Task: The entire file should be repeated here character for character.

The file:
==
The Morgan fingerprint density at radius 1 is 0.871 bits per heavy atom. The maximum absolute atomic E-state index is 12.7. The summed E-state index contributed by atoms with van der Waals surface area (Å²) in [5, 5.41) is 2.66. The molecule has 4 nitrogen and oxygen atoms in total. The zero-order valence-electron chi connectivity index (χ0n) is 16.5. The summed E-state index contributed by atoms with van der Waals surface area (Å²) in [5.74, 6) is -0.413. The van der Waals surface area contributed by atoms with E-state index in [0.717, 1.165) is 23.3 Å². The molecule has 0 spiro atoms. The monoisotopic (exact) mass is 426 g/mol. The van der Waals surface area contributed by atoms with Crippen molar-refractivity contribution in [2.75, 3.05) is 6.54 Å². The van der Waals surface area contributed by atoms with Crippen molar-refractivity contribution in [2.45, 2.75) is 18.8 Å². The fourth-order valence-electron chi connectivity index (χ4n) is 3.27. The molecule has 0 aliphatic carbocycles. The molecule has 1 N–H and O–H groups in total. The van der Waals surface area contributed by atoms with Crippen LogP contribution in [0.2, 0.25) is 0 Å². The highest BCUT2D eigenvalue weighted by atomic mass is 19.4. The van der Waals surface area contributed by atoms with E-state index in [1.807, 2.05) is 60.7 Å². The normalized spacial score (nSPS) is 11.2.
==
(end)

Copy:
The Morgan fingerprint density at radius 1 is 0.871 bits per heavy atom. The maximum absolute atomic E-state index is 12.7. The summed E-state index contributed by atoms with van der Waals surface area (Å²) in [5, 5.41) is 2.66. The molecule has 4 nitrogen and oxygen atoms in total. The zero-order valence-electron chi connectivity index (χ0n) is 16.5. The summed E-state index contributed by atoms with van der Waals surface area (Å²) in [5.74, 6) is -0.413. The van der Waals surface area contributed by atoms with E-state index in [0.717, 1.165) is 23.3 Å². The molecule has 0 spiro atoms. The monoisotopic (exact) mass is 426 g/mol. The van der Waals surface area contributed by atoms with Crippen molar-refractivity contribution in [2.75, 3.05) is 6.54 Å². The van der Waals surface area contributed by atoms with Crippen molar-refractivity contribution in [2.45, 2.75) is 18.8 Å². The fourth-order valence-electron chi connectivity index (χ4n) is 3.27. The molecule has 0 aliphatic carbocycles. The molecule has 1 N–H and O–H groups in total. The van der Waals surface area contributed by atoms with Crippen LogP contribution in [0.2, 0.25) is 0 Å². The highest BCUT2D eigenvalue weighted by atomic mass is 19.4. The van der Waals surface area contributed by atoms with E-state index in [1.807, 2.05) is 60.7 Å². The normalized spacial score (nSPS) is 11.2.